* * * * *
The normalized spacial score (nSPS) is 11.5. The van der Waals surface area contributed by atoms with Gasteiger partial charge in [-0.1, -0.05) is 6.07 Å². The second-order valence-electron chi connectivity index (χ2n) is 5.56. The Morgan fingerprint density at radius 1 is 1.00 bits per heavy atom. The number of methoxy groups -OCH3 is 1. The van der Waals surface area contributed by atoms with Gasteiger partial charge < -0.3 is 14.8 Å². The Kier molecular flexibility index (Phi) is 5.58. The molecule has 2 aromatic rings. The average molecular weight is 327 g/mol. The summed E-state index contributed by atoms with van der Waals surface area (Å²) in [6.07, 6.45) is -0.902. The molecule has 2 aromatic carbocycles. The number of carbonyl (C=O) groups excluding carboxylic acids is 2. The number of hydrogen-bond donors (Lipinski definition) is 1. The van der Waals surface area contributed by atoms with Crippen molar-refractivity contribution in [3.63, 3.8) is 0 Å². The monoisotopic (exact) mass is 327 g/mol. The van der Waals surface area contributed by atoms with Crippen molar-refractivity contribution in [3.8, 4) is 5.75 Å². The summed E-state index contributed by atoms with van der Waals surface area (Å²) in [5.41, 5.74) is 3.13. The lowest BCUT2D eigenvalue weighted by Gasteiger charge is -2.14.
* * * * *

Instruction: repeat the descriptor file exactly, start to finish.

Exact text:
The normalized spacial score (nSPS) is 11.5. The van der Waals surface area contributed by atoms with Gasteiger partial charge in [-0.1, -0.05) is 6.07 Å². The second-order valence-electron chi connectivity index (χ2n) is 5.56. The Morgan fingerprint density at radius 1 is 1.00 bits per heavy atom. The number of methoxy groups -OCH3 is 1. The van der Waals surface area contributed by atoms with Gasteiger partial charge < -0.3 is 14.8 Å². The Kier molecular flexibility index (Phi) is 5.58. The molecule has 2 aromatic rings. The average molecular weight is 327 g/mol. The summed E-state index contributed by atoms with van der Waals surface area (Å²) in [6.07, 6.45) is -0.902. The molecule has 2 aromatic carbocycles. The number of carbonyl (C=O) groups excluding carboxylic acids is 2. The number of hydrogen-bond donors (Lipinski definition) is 1. The van der Waals surface area contributed by atoms with Crippen molar-refractivity contribution in [3.63, 3.8) is 0 Å². The monoisotopic (exact) mass is 327 g/mol. The van der Waals surface area contributed by atoms with Crippen molar-refractivity contribution in [3.8, 4) is 5.75 Å². The summed E-state index contributed by atoms with van der Waals surface area (Å²) in [5.41, 5.74) is 3.13. The lowest BCUT2D eigenvalue weighted by Gasteiger charge is -2.14.